Freedom of Information: Why journalists should keep up the fight

One of the more frequent types of FOI stories I spot when trawling for FOI Friday is the “cost of consultants hired by councils” story.

Most councils have the information to hand, and most release it. It’s the sort of information they tend to have to hand quite readily in their carefully prepared accounts.

But not in Pembrokeshire, where the Western Telegraph is now appealing to the Information Commissioner after the county council refused to release information.

Says an article in the paper this week:

In November, the Western Telegraph submitted a Freedom of Information (FOI) Act request for the details of expenditure on consultants since January 2004.

It simply requested a breakdown by year and asked for the name of the consultants used, the amount paid and what the work entailed.

The council admitted that it had spent £1.2million in the last financial year, but would not say who that money was spent with or release figures for the remaining years — claiming it would cost more than £450 to provide the information.

Under the FOI act, if a request costs more than £450 to provide, an authority does not have to release it.

In December, the Western Telegraph appealed to the council’s review panel for the remaining information to be released.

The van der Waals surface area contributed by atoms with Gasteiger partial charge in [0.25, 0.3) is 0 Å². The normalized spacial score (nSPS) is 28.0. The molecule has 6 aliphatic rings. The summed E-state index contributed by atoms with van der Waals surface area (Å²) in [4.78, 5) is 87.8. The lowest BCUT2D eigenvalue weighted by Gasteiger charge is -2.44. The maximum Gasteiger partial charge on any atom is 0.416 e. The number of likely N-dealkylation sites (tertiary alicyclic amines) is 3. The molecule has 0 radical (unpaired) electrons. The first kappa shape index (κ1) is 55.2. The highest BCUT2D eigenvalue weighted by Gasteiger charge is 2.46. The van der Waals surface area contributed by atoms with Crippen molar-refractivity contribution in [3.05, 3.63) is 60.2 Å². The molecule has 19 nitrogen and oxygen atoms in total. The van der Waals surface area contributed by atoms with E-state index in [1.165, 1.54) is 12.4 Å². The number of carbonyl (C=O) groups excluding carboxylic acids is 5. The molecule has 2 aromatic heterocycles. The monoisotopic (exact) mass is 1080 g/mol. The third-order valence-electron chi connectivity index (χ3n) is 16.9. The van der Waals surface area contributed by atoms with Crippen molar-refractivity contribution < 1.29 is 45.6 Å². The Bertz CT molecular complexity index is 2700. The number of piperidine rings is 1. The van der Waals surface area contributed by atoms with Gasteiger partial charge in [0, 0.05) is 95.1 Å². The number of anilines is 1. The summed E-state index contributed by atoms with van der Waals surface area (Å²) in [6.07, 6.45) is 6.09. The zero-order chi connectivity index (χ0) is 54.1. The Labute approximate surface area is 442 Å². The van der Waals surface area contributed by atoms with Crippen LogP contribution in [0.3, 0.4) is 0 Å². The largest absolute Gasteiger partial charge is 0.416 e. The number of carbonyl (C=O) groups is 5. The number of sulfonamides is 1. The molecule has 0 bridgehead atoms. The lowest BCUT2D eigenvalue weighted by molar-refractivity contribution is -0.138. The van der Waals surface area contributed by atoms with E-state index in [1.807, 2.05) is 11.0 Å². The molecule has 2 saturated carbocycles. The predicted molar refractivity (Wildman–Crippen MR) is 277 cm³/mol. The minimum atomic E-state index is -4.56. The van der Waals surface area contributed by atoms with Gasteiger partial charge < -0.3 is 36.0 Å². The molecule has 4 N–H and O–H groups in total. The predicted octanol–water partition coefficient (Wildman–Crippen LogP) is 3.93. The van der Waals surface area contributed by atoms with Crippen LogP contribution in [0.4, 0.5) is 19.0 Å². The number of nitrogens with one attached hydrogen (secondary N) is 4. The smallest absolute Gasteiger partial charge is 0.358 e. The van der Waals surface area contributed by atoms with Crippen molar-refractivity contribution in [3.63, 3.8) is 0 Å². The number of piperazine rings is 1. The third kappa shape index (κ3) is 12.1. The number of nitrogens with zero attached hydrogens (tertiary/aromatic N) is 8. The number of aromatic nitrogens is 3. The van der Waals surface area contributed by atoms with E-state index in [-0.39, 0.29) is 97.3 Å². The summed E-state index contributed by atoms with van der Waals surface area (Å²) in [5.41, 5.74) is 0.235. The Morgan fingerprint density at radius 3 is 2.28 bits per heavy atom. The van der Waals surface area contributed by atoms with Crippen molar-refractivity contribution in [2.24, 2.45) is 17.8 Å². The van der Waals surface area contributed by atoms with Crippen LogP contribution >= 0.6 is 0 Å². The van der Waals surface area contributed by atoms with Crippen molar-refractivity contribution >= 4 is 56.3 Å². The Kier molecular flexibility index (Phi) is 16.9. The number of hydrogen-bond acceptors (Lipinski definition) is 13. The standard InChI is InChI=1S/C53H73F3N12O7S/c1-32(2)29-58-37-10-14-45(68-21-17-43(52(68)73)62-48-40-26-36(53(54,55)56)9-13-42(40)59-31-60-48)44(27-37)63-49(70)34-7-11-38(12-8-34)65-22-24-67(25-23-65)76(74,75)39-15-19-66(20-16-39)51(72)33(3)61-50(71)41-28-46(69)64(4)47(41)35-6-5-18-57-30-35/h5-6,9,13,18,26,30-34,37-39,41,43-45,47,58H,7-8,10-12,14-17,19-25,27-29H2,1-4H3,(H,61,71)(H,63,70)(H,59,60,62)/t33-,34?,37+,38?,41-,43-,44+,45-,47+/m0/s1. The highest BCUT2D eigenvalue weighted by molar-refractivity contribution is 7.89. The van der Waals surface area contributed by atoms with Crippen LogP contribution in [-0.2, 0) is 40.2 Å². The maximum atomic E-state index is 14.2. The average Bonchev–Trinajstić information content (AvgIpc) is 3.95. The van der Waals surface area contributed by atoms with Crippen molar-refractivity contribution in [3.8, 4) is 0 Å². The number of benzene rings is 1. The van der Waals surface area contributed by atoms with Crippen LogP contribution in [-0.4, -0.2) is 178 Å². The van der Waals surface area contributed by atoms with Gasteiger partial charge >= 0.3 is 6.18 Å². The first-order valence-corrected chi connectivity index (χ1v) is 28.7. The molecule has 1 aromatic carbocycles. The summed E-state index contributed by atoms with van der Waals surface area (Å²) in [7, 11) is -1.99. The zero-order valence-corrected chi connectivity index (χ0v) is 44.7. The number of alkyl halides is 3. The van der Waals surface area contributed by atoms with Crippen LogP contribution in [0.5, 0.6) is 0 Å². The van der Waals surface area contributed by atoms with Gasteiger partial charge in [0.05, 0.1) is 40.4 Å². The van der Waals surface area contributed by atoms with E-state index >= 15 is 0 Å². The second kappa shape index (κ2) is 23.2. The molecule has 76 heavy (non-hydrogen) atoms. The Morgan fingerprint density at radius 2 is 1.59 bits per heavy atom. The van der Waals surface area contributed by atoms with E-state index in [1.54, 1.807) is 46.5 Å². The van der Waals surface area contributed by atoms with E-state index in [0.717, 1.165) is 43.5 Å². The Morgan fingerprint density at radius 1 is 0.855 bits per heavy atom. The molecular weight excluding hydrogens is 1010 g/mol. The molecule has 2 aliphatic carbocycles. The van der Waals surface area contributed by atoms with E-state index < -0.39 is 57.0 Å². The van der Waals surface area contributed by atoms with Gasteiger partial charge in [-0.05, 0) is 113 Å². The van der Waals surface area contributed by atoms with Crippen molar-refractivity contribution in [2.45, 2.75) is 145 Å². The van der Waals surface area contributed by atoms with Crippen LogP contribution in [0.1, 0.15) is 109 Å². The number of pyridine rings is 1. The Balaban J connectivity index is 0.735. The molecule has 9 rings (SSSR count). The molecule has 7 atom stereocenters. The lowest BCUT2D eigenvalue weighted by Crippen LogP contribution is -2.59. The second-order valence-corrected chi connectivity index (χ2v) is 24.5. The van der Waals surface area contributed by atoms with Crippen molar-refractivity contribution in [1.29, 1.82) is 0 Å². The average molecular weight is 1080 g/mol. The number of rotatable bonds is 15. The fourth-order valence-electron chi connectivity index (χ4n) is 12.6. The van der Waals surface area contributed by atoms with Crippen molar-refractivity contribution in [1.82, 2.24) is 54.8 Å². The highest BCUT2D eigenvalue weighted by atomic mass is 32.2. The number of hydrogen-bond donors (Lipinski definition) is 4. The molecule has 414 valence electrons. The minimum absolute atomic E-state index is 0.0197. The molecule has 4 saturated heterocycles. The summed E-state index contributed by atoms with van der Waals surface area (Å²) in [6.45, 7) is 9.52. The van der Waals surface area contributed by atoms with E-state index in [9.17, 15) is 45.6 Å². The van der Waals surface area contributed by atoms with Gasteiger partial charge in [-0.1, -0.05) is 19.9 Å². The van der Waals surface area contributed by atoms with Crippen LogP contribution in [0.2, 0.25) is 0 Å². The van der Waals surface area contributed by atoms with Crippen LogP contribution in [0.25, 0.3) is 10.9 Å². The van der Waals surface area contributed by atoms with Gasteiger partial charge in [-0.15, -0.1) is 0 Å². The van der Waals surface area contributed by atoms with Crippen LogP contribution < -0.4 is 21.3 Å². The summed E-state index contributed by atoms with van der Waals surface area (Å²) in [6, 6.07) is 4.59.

But last week the review panel upheld the original decision, prompting the paper’s appeal to the Information Commissioner’s office.

Best of luck to them. It can become a long process turning to the commissioner, and some journalists say they often get cases where authorities will bounce something into the long grass of the appeals process to avoid releasing information for as long as possible. How much truth lies behind that belief, I’m not sure.

But continuing to fight can be worth it. This week, Holdthefrontpage reported on how, after 18 months, the Kent Messenger group had won an FOI appeal against Kent Police.

Says HTFP:

The KM Group has been fighting Kent County Council to reveal the whereabouts of the sites to deal with ‘Operation Stack’ – a system whereby lorries currently queue on the M20 to avoid congestion on other roads when ports or the Channel Tunnel are blocked or closed.

KCC has proposed a 70-acre site for the lorry park, which would cost £40m to build, at Aldington just off the M20 south of Ashford.

However the KM Group has been fighting the council to discover the locations and comparative costs of other sites under consideration, using the Freedom of Information Act and the Environmental Information Regulations.

The council told the KM Group it was not in the public interest to release the information because of commercial sensitivity, the potential impact on land values and possible anxiety caused among those living near the other locations.

But following a ruling from the Information Commissioner’s Office, the council has until this week to publish a list of the alternative sites being considered and the cost to the taxpayer of developing them.

It said KCC was wrong to withhold the information, ordering it to be disclosed because of the “considerable environmental impact” and the affect on local residents.

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